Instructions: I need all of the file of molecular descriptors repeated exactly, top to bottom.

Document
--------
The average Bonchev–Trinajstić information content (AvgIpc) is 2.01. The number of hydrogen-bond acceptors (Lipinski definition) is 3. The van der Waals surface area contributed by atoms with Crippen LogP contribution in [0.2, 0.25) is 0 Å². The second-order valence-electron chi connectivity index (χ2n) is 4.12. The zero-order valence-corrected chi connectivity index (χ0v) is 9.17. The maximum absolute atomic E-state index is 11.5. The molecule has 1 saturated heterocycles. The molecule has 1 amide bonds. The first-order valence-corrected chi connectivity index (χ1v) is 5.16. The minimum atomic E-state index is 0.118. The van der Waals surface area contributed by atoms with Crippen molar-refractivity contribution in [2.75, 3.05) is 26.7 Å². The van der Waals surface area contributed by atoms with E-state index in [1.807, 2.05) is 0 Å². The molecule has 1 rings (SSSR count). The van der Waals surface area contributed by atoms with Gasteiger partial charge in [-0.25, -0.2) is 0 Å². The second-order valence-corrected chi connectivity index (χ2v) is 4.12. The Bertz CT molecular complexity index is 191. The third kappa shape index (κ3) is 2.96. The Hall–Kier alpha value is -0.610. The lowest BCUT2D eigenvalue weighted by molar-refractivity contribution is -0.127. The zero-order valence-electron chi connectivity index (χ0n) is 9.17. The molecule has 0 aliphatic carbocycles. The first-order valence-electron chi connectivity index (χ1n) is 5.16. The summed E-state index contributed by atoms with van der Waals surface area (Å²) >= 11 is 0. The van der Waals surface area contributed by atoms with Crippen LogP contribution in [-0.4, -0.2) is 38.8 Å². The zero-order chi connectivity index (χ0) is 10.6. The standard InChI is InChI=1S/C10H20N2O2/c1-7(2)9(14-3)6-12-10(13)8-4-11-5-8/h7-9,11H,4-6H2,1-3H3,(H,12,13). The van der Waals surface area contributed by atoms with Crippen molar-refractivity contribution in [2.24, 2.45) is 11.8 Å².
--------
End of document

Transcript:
The average Bonchev–Trinajstić information content (AvgIpc) is 2.01. The number of hydrogen-bond acceptors (Lipinski definition) is 3. The van der Waals surface area contributed by atoms with Crippen LogP contribution in [0.2, 0.25) is 0 Å². The second-order valence-electron chi connectivity index (χ2n) is 4.12. The zero-order valence-corrected chi connectivity index (χ0v) is 9.17. The maximum absolute atomic E-state index is 11.5. The molecule has 1 saturated heterocycles. The molecule has 1 amide bonds. The first-order valence-corrected chi connectivity index (χ1v) is 5.16. The minimum atomic E-state index is 0.118. The van der Waals surface area contributed by atoms with Crippen molar-refractivity contribution in [2.75, 3.05) is 26.7 Å². The van der Waals surface area contributed by atoms with E-state index in [1.807, 2.05) is 0 Å². The molecule has 1 rings (SSSR count). The van der Waals surface area contributed by atoms with Gasteiger partial charge in [-0.25, -0.2) is 0 Å². The second-order valence-corrected chi connectivity index (χ2v) is 4.12. The Bertz CT molecular complexity index is 191. The third kappa shape index (κ3) is 2.96. The Hall–Kier alpha value is -0.610. The lowest BCUT2D eigenvalue weighted by molar-refractivity contribution is -0.127. The zero-order valence-electron chi connectivity index (χ0n) is 9.17. The molecule has 0 aliphatic carbocycles. The first-order valence-electron chi connectivity index (χ1n) is 5.16. The summed E-state index contributed by atoms with van der Waals surface area (Å²) >= 11 is 0. The van der Waals surface area contributed by atoms with Crippen LogP contribution in [-0.4, -0.2) is 38.8 Å². The zero-order chi connectivity index (χ0) is 10.6. The standard InChI is InChI=1S/C10H20N2O2/c1-7(2)9(14-3)6-12-10(13)8-4-11-5-8/h7-9,11H,4-6H2,1-3H3,(H,12,13). The van der Waals surface area contributed by atoms with Crippen molar-refractivity contribution in [2.24, 2.45) is 11.8 Å².